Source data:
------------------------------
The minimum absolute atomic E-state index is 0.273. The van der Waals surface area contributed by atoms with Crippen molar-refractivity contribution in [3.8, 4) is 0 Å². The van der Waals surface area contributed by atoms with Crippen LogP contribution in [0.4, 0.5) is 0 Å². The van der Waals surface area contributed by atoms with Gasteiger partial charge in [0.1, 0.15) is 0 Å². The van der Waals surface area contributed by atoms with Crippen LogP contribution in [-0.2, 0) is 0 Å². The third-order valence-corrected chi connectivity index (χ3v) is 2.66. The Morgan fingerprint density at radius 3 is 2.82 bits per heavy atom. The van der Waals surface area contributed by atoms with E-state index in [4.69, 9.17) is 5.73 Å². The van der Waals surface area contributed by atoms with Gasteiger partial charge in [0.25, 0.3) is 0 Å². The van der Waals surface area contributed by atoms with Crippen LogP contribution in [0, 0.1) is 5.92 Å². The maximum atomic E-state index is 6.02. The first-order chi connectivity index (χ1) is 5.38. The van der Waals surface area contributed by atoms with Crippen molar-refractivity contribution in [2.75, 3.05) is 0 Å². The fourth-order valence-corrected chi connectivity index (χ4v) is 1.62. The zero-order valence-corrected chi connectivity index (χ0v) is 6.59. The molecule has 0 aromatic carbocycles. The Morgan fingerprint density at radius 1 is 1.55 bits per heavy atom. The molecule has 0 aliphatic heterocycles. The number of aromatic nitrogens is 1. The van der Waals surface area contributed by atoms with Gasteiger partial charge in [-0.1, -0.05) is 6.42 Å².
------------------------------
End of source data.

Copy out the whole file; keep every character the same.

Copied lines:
The minimum absolute atomic E-state index is 0.273. The van der Waals surface area contributed by atoms with Crippen molar-refractivity contribution in [3.8, 4) is 0 Å². The van der Waals surface area contributed by atoms with Crippen LogP contribution in [0.4, 0.5) is 0 Å². The van der Waals surface area contributed by atoms with Gasteiger partial charge in [0.1, 0.15) is 0 Å². The van der Waals surface area contributed by atoms with Crippen LogP contribution in [-0.2, 0) is 0 Å². The third-order valence-corrected chi connectivity index (χ3v) is 2.66. The Morgan fingerprint density at radius 3 is 2.82 bits per heavy atom. The van der Waals surface area contributed by atoms with E-state index in [4.69, 9.17) is 5.73 Å². The van der Waals surface area contributed by atoms with Gasteiger partial charge in [0.25, 0.3) is 0 Å². The van der Waals surface area contributed by atoms with Crippen LogP contribution in [0, 0.1) is 5.92 Å². The maximum atomic E-state index is 6.02. The first-order chi connectivity index (χ1) is 5.38. The van der Waals surface area contributed by atoms with Crippen molar-refractivity contribution in [2.75, 3.05) is 0 Å². The fourth-order valence-corrected chi connectivity index (χ4v) is 1.62. The zero-order valence-corrected chi connectivity index (χ0v) is 6.59. The molecule has 0 aromatic carbocycles. The Morgan fingerprint density at radius 1 is 1.55 bits per heavy atom. The molecule has 0 aliphatic heterocycles. The number of aromatic nitrogens is 1. The van der Waals surface area contributed by atoms with Gasteiger partial charge in [-0.1, -0.05) is 6.42 Å².